Your initial involvement with the Muppets was as a puppeteer, and a rather talented one at that.
JUHL: Well... uh... I'm not so sure about that.
Well, Taminella did essentially steal "The Frog Prince!" (Jerry does quick Taminella impression).
JUHL: Actually, I didn't even perform in "The Frog Prince!" That was Richard Hunt doing the puppet in his first major role. At that point I was phasing out of doing characters. I just did the voice since I had done the character before for a few years previous, but that was my last major piece of performing. In the beginning, it was just Jim and Jane [Henson], and me and the three of us did everything. We all did a lot of writing together at first. Then Frank Oz joined later, and with this talented performer with us now, I could concentrate more on the writing which had been my strong suit. So the transition from performing to writing just sort of happened, I had no idea at the beginning that that's how it would turn out. So now I attend puppetry gatherings like the one I'm in town for this weekend and give pep talks on the writing aspect.
Do you at least ever get the urge to return? Or at least lend a hand during massive crowd scenes?
JUHL: Every now and then when a lot of extra hands are needed on the set, I may do some crowd scenes. There are those moments every few projects when we do mammoth crowd scenes when you're scrambling for every available hand. But I remember how difficult it was performing a puppet again after not doing it for so long, you really forget a lot.
It's not like riding a bicycle, eh?
JUHL: Not like riding a bicycle. The hardest part is that the whole time is spent with the arm outstretched over your head. Your head is crouched down for a long period of time and we're constantly using monitors. So every time you're moving the character to the left, you see it going to the right on the monitor and it takes quite some time to get used to that.
When the Muppets do interviews on talk shows and such, how much is scripted beforehand?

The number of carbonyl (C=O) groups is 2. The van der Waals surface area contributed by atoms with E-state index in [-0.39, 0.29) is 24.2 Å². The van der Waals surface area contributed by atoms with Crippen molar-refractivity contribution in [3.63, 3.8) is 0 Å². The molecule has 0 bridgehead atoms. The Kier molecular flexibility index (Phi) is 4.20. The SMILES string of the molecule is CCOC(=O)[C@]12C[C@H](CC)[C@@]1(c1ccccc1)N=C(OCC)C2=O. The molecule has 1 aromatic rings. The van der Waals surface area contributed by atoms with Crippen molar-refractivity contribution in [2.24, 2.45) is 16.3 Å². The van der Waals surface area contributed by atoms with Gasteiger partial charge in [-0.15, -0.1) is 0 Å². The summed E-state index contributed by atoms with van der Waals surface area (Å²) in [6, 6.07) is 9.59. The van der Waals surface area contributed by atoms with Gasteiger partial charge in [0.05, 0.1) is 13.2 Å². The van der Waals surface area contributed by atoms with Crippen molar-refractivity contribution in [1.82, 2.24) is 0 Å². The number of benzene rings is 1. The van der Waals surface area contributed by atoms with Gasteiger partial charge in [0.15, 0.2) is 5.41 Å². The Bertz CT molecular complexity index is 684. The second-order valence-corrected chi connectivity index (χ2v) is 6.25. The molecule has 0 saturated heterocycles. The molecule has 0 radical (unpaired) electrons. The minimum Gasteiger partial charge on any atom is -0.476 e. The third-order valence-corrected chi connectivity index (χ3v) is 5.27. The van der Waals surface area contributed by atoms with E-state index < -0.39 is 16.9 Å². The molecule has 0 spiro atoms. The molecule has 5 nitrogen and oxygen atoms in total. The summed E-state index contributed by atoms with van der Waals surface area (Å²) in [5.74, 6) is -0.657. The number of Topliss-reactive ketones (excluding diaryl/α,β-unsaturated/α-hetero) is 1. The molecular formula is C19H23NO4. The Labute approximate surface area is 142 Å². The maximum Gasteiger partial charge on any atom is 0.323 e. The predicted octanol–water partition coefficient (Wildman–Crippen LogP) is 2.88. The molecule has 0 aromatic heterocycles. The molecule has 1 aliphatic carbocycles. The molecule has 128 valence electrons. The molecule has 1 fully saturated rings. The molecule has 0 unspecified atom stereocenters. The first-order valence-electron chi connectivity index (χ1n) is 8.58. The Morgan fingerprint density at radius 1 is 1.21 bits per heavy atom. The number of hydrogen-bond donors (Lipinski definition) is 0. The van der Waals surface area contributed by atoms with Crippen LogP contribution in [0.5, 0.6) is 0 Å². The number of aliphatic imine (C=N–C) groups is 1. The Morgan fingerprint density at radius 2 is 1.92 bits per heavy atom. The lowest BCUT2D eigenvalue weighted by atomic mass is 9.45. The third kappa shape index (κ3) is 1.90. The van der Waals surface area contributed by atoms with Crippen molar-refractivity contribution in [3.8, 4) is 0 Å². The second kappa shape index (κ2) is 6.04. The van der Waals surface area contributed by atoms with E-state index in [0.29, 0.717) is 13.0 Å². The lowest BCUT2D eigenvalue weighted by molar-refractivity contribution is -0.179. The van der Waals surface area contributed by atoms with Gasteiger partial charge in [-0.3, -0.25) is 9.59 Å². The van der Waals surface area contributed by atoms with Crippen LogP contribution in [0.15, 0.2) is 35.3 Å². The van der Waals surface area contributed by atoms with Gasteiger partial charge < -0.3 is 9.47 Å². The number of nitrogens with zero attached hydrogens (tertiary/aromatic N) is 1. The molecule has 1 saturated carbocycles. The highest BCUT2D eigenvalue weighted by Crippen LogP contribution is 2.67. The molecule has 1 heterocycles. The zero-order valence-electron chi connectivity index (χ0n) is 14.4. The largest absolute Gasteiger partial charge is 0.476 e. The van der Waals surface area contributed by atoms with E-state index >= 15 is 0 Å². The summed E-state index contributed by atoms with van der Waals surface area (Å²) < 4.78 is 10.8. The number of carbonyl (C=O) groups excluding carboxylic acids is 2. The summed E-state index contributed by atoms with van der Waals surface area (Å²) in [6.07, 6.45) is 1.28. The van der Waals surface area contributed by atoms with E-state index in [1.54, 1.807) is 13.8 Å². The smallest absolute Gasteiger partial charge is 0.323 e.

JUHL: Oh, it varies all over. It's hard for me to say how much is done since I'm not really involved with that area anymore. But what usually happens is that the writers get a sense of what topics will be discussed and then puts down ideas for lines, like punch lines and their set-ups. Then we work it out with the performers so they have not a formal script but background material that they can use. So if someone says something about chickens, the performer's ready with a chicken joke. But a lot of it is really ad-libbed. And, some performers are stronger at the ad-libbing than the others, that's Frank's strong suit. It's very rare where we'll have to write anything for him, he goes in a lot and just does his thing.
What's your approach to writing new characters? Do you start with bios/outlines or know what the puppet will look like or who will most likely be doing them?
JUHL: There's no standard, they really come from all over. When we start a series like "The Muppet Show" or "Fraggle Rock," those all start with lots of long involved meetings with the writers, performers, designers, etc. just about CHARACTERS. There was a lot of those meetings especially with "Fraggle Rock."
With the Muppets, everything starts with characters and it's important to begin with that since you're just learning about the characters at the beginning and who they are and of course everyone expects the first episodes to be fully fleshed out but they never are. On any television show, if you go back and look at the first episodes, they're all just developing.